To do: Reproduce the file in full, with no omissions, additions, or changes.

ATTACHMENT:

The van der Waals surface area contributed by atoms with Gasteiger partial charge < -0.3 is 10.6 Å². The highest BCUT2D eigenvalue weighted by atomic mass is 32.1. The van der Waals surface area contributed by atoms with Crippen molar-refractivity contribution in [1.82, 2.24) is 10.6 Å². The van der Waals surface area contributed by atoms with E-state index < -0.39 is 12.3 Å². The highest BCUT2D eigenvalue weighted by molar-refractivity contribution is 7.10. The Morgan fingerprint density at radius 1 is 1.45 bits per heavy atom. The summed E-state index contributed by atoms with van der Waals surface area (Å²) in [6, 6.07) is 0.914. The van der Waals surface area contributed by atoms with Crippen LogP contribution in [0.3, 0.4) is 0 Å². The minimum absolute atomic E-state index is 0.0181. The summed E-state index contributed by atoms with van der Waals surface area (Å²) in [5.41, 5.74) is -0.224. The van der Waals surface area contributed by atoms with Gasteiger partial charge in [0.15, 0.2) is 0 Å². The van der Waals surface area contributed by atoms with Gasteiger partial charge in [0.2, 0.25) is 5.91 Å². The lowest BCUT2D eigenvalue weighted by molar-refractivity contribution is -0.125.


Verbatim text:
The van der Waals surface area contributed by atoms with Gasteiger partial charge < -0.3 is 10.6 Å². The highest BCUT2D eigenvalue weighted by atomic mass is 32.1. The van der Waals surface area contributed by atoms with Crippen molar-refractivity contribution in [1.82, 2.24) is 10.6 Å². The van der Waals surface area contributed by atoms with E-state index < -0.39 is 12.3 Å². The highest BCUT2D eigenvalue weighted by molar-refractivity contribution is 7.10. The Morgan fingerprint density at radius 1 is 1.45 bits per heavy atom. The summed E-state index contributed by atoms with van der Waals surface area (Å²) in [6, 6.07) is 0.914. The van der Waals surface area contributed by atoms with Crippen LogP contribution in [0.3, 0.4) is 0 Å². The minimum absolute atomic E-state index is 0.0181. The summed E-state index contributed by atoms with van der Waals surface area (Å²) in [5.41, 5.74) is -0.224. The van der Waals surface area contributed by atoms with Gasteiger partial charge in [0.15, 0.2) is 0 Å². The van der Waals surface area contributed by atoms with Gasteiger partial charge in [0.2, 0.25) is 5.91 Å². The lowest BCUT2D eigenvalue weighted by molar-refractivity contribution is -0.125.